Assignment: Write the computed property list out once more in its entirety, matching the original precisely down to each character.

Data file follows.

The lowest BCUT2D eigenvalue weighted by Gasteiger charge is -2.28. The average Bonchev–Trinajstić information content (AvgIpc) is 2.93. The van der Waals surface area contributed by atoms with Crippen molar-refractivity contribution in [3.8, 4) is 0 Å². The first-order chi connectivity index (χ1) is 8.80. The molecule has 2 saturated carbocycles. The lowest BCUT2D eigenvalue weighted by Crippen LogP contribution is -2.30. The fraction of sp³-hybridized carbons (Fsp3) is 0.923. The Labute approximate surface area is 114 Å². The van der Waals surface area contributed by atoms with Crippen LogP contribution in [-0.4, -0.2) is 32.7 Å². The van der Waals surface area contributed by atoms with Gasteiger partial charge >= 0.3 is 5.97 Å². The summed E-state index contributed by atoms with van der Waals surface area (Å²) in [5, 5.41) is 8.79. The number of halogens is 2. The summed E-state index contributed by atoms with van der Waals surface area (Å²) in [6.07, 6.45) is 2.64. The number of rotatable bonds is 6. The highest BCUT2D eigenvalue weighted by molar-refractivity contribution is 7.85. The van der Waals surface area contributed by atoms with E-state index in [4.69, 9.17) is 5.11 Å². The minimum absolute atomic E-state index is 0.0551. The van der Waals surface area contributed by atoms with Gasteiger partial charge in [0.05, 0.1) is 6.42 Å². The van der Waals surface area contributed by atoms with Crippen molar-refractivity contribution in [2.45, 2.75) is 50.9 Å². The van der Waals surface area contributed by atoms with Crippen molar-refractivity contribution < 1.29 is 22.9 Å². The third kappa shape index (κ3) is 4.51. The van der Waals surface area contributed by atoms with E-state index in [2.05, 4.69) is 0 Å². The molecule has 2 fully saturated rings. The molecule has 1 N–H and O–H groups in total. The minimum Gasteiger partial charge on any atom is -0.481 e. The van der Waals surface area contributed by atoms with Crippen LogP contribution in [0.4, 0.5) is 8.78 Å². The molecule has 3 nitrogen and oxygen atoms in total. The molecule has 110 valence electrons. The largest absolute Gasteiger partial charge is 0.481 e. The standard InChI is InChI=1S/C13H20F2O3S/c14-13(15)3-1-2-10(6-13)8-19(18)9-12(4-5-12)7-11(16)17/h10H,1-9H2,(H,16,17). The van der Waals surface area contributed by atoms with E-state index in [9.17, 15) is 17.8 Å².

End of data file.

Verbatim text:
The lowest BCUT2D eigenvalue weighted by Gasteiger charge is -2.28. The average Bonchev–Trinajstić information content (AvgIpc) is 2.93. The van der Waals surface area contributed by atoms with Crippen molar-refractivity contribution in [3.8, 4) is 0 Å². The first-order chi connectivity index (χ1) is 8.80. The molecule has 2 saturated carbocycles. The lowest BCUT2D eigenvalue weighted by Crippen LogP contribution is -2.30. The fraction of sp³-hybridized carbons (Fsp3) is 0.923. The Labute approximate surface area is 114 Å². The van der Waals surface area contributed by atoms with Crippen LogP contribution in [-0.4, -0.2) is 32.7 Å². The van der Waals surface area contributed by atoms with Gasteiger partial charge >= 0.3 is 5.97 Å². The summed E-state index contributed by atoms with van der Waals surface area (Å²) in [5, 5.41) is 8.79. The number of halogens is 2. The summed E-state index contributed by atoms with van der Waals surface area (Å²) in [6.07, 6.45) is 2.64. The number of rotatable bonds is 6. The highest BCUT2D eigenvalue weighted by molar-refractivity contribution is 7.85. The van der Waals surface area contributed by atoms with E-state index in [4.69, 9.17) is 5.11 Å². The minimum absolute atomic E-state index is 0.0551. The van der Waals surface area contributed by atoms with Gasteiger partial charge in [0.05, 0.1) is 6.42 Å². The van der Waals surface area contributed by atoms with Crippen molar-refractivity contribution in [2.45, 2.75) is 50.9 Å². The van der Waals surface area contributed by atoms with Crippen molar-refractivity contribution < 1.29 is 22.9 Å². The third kappa shape index (κ3) is 4.51. The van der Waals surface area contributed by atoms with E-state index in [2.05, 4.69) is 0 Å². The molecule has 2 fully saturated rings. The molecule has 1 N–H and O–H groups in total. The minimum Gasteiger partial charge on any atom is -0.481 e. The van der Waals surface area contributed by atoms with Crippen LogP contribution in [0.4, 0.5) is 8.78 Å². The molecule has 3 nitrogen and oxygen atoms in total. The molecule has 110 valence electrons. The largest absolute Gasteiger partial charge is 0.481 e. The standard InChI is InChI=1S/C13H20F2O3S/c14-13(15)3-1-2-10(6-13)8-19(18)9-12(4-5-12)7-11(16)17/h10H,1-9H2,(H,16,17). The van der Waals surface area contributed by atoms with E-state index in [9.17, 15) is 17.8 Å².